In its editorial “Juking the Obamacare stats,” the Wall Street Journal exposes the Obama administration’s efforts to suppress the relevant analytics on the sign-up numbers circulated by the White House to make the case that everything is beautiful. Referring to the 364,682 who are said to have signed up for a plan on a state or federal exchange, the Journal writes:
HHS is reporting how many people “selected” a plan on the exchange, not how many people have actually enrolled in a plan with an insurance company by paying the first month’s premium, which is how the private insurance industry defines enrollment. HHS has made up its own standard.
Insurers know that the hardest part of doing business in the individual market is getting customers to write a check. People are accustomed these days to automatic payroll deductions and the unseen lost wages of employer-sponsored insurance. Many Americans may enroll on the exchange but then fail to pay once they see monthly costs that could range from the equivalent of a cellphone bill if they qualify for subsidies (President Obama’s favorite comparison) to premiums that can exceed $1,000 or huge deductibles for the unlucky who must overpay to finance the insurance of others.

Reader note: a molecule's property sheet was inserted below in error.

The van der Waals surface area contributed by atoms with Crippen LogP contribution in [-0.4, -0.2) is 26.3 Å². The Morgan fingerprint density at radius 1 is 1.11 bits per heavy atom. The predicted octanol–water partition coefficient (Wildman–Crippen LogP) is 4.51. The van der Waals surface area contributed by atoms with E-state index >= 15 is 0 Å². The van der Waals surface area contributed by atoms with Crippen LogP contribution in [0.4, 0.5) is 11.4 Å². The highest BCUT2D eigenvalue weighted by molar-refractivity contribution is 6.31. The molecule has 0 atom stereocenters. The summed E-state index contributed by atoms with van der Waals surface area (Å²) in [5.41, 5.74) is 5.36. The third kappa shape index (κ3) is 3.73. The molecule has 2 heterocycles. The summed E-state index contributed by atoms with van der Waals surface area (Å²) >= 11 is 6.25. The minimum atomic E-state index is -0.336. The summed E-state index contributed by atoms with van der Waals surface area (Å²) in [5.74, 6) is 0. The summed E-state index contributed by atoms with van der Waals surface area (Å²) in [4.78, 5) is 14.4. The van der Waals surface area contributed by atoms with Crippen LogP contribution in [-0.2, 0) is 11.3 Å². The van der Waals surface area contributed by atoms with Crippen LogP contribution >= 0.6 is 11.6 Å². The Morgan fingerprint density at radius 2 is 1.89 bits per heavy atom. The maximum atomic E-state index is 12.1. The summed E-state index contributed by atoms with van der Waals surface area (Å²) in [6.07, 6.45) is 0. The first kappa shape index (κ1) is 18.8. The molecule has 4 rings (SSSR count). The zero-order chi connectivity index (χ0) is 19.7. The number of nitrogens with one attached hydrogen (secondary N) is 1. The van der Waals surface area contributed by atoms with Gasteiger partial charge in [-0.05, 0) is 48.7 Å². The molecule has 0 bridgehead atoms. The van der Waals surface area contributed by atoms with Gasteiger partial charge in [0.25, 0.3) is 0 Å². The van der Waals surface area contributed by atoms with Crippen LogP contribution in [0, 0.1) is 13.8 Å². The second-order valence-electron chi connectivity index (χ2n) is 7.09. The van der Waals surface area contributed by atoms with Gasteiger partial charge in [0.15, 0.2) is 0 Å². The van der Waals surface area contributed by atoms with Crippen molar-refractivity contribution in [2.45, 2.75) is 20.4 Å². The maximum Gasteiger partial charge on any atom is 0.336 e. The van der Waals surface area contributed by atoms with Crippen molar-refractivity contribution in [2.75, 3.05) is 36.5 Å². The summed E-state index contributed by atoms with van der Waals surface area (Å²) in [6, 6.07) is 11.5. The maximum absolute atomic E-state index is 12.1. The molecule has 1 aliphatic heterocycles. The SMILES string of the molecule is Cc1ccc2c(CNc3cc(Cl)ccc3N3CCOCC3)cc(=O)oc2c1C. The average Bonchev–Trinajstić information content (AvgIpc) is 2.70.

HHS also hasn’t built the tools that would allow people to pay through the exchange. Customers must contact their putative insurer, who may not be aware of their existence because the federal exchanges continue to produce corrupted data on the “back end” that are crucial for insurers.
After stonewalling for weeks about the error rate, HHS now says it is down to 10%, which we suppose is good enough for government work. But some insurers are still processing applications by hand, not least because one of five customers are submitting them on paper, not electronically.
HHS is trying to conjure the appearance of progress and specificity even as it conceals everything that is relevant to ObamaCare’s performance….
One would have to be a fool not to draw adverse inferences from the administration’s suppression of the facts.